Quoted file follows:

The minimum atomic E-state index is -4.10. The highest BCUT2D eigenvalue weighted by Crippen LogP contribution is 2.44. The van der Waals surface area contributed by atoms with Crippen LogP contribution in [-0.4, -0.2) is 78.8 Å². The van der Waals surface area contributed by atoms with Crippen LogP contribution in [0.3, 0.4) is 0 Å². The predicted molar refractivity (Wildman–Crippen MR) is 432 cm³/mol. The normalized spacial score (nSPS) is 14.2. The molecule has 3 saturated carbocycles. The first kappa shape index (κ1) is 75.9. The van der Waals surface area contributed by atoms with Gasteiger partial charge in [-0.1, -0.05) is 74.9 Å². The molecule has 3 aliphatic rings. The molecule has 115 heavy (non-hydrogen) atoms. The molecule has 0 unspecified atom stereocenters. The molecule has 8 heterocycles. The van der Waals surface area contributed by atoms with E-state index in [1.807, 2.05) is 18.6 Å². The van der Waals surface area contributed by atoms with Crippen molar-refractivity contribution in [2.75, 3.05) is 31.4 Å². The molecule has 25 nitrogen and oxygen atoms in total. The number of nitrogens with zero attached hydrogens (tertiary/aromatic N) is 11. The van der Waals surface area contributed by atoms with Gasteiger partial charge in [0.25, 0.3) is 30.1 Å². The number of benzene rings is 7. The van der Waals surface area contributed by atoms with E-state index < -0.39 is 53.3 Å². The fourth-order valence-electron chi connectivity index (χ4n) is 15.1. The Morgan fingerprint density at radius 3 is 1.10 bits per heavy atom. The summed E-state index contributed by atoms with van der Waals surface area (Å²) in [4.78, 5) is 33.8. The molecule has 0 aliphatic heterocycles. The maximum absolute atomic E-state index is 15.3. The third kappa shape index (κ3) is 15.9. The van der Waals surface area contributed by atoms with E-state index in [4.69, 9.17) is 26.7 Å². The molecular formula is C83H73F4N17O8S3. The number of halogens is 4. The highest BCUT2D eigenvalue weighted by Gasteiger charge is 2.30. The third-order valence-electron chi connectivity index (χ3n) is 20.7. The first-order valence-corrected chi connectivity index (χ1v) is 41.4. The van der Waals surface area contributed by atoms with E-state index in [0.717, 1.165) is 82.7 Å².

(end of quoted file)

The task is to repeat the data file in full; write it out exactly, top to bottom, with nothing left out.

The minimum atomic E-state index is -4.10. The highest BCUT2D eigenvalue weighted by Crippen LogP contribution is 2.44. The van der Waals surface area contributed by atoms with Crippen LogP contribution in [-0.4, -0.2) is 78.8 Å². The van der Waals surface area contributed by atoms with Crippen LogP contribution in [0.3, 0.4) is 0 Å². The predicted molar refractivity (Wildman–Crippen MR) is 432 cm³/mol. The normalized spacial score (nSPS) is 14.2. The molecule has 3 saturated carbocycles. The first kappa shape index (κ1) is 75.9. The van der Waals surface area contributed by atoms with Gasteiger partial charge in [-0.1, -0.05) is 74.9 Å². The molecule has 3 aliphatic rings. The molecule has 115 heavy (non-hydrogen) atoms. The molecule has 0 unspecified atom stereocenters. The molecule has 8 heterocycles. The van der Waals surface area contributed by atoms with E-state index in [1.807, 2.05) is 18.6 Å². The van der Waals surface area contributed by atoms with Crippen molar-refractivity contribution in [2.75, 3.05) is 31.4 Å². The molecule has 25 nitrogen and oxygen atoms in total. The number of nitrogens with zero attached hydrogens (tertiary/aromatic N) is 11. The van der Waals surface area contributed by atoms with Gasteiger partial charge in [0.25, 0.3) is 30.1 Å². The number of benzene rings is 7. The van der Waals surface area contributed by atoms with E-state index < -0.39 is 53.3 Å². The fourth-order valence-electron chi connectivity index (χ4n) is 15.1. The Morgan fingerprint density at radius 3 is 1.10 bits per heavy atom. The summed E-state index contributed by atoms with van der Waals surface area (Å²) in [4.78, 5) is 33.8. The molecule has 0 aliphatic heterocycles. The maximum absolute atomic E-state index is 15.3. The third kappa shape index (κ3) is 15.9. The van der Waals surface area contributed by atoms with E-state index in [4.69, 9.17) is 26.7 Å². The molecular formula is C83H73F4N17O8S3. The number of halogens is 4. The highest BCUT2D eigenvalue weighted by Gasteiger charge is 2.30. The third-order valence-electron chi connectivity index (χ3n) is 20.7. The first-order valence-corrected chi connectivity index (χ1v) is 41.4. The van der Waals surface area contributed by atoms with E-state index in [0.717, 1.165) is 82.7 Å².